2011 MLB Draft: Giants Take Joe Panik

NCAA St Johns Virginia Baseball

Joe Panik has some pretty big shoes to fill now that he's the Giants 2011 MLB first-round draft pick.

After all, the last few folks that the Giants have taken are pretty decent.

That is, if you consider Tim Lincecum (2006), Madison Bumgarner (2007), Buster Posey (2008), Zack Wheeler (2009) and Gary Brown (2010) decent. Which you should.

Anyway, back to Panik, who's a shortstop out of St. John's, and was taken by the Giants with the 29th overall pick. Which is something that probably sounds familiar, if you remember a fella by the name of Rich Aurilla.

Aurilla, drafted by the Rangers in 1992, broke into the bigs with San Francisco in 1995 and spent nine years by the bay before returning for a three-year stint to close out his career. He's obviously quite popular with Giants' fans, and Panik knows he has some pretty big historical shoes to fill.

"It's kind of following in his footsteps," Panik said, per John Shea of the San Francisco Chronicle. "I hope some day I get up to San Francisco and leave my mark like he did."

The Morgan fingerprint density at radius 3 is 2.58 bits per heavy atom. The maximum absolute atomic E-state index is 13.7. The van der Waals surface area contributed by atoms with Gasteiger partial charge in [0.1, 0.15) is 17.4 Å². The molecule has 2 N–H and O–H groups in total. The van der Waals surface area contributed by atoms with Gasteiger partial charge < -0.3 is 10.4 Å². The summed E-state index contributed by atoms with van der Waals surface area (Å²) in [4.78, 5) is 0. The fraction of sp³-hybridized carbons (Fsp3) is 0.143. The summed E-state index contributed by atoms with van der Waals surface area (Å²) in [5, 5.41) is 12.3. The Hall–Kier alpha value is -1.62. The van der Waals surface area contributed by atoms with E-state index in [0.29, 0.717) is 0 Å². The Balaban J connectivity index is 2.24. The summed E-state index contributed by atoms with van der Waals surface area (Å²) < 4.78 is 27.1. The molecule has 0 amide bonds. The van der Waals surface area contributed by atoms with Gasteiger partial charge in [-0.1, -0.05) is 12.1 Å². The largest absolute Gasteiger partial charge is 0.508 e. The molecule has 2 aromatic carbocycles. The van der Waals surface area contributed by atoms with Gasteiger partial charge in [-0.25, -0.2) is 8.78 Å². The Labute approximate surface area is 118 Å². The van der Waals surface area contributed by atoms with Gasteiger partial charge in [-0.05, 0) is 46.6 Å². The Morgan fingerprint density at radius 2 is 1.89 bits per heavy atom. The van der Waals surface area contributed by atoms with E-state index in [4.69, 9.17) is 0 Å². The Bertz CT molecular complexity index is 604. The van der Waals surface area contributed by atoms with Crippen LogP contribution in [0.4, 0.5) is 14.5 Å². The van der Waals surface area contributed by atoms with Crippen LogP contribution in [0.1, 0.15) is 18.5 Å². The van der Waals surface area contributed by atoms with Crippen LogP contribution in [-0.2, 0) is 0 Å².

"He's one of the legends."

Well, if you're to believe the critics, Panik's might not even have a shot at becoming the type of player Aurilla was.

John Manual of Baseball America referred to Panik as the "first truly off-the-board pick of the night" (29th, no less, so it took a while!) while also calling Panik a "more polished" version of Freddy Sanchez.

The BA Twitter feed mentioned his "short, compact swing" and says that Panik, who "profiles [as a] bat-first second baseman," "evokes Jed Lowrie comps."

Keith Law of ESPN wasn't quite as kind -- when a reader asked Law if Panik was "a reach," Law replied, "Yes. Utility infielder."

Grant Brisbee of McCovey Chronicles has a more even-tempered take, writing that he "trusts the Giants." Which seems pretty fair, considering that Brian Sabean and his staff -- for as much as folks may want to say about veteran deals and a roster that can't hit -- has KILLED in the draft lately.

Of course, it's entirely possible that the scouting department's just been watching too many clips of Miguel Tejada trying to field the shortstop position and got desperate.

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